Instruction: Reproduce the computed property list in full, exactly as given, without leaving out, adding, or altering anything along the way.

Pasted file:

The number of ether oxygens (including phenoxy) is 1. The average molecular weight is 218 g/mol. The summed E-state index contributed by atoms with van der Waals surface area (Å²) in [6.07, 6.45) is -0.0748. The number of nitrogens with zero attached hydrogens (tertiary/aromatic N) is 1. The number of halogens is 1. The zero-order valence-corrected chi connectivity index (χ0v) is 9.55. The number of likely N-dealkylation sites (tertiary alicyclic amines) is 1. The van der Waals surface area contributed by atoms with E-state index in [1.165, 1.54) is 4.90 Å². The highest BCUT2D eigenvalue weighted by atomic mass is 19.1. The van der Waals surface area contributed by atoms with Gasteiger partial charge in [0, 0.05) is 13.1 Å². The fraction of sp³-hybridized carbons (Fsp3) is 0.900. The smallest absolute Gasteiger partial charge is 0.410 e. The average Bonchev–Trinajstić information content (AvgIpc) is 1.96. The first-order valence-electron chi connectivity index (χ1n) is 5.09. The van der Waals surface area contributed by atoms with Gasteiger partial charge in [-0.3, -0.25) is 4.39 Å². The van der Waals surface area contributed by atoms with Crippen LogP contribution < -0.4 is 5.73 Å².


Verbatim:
The number of ether oxygens (including phenoxy) is 1. The average molecular weight is 218 g/mol. The summed E-state index contributed by atoms with van der Waals surface area (Å²) in [6.07, 6.45) is -0.0748. The number of nitrogens with zero attached hydrogens (tertiary/aromatic N) is 1. The number of halogens is 1. The zero-order valence-corrected chi connectivity index (χ0v) is 9.55. The number of likely N-dealkylation sites (tertiary alicyclic amines) is 1. The van der Waals surface area contributed by atoms with E-state index in [1.165, 1.54) is 4.90 Å². The highest BCUT2D eigenvalue weighted by atomic mass is 19.1. The van der Waals surface area contributed by atoms with Gasteiger partial charge in [0, 0.05) is 13.1 Å². The fraction of sp³-hybridized carbons (Fsp3) is 0.900. The smallest absolute Gasteiger partial charge is 0.410 e. The average Bonchev–Trinajstić information content (AvgIpc) is 1.96. The first-order valence-electron chi connectivity index (χ1n) is 5.09. The van der Waals surface area contributed by atoms with Gasteiger partial charge in [-0.3, -0.25) is 4.39 Å². The van der Waals surface area contributed by atoms with Crippen LogP contribution < -0.4 is 5.73 Å².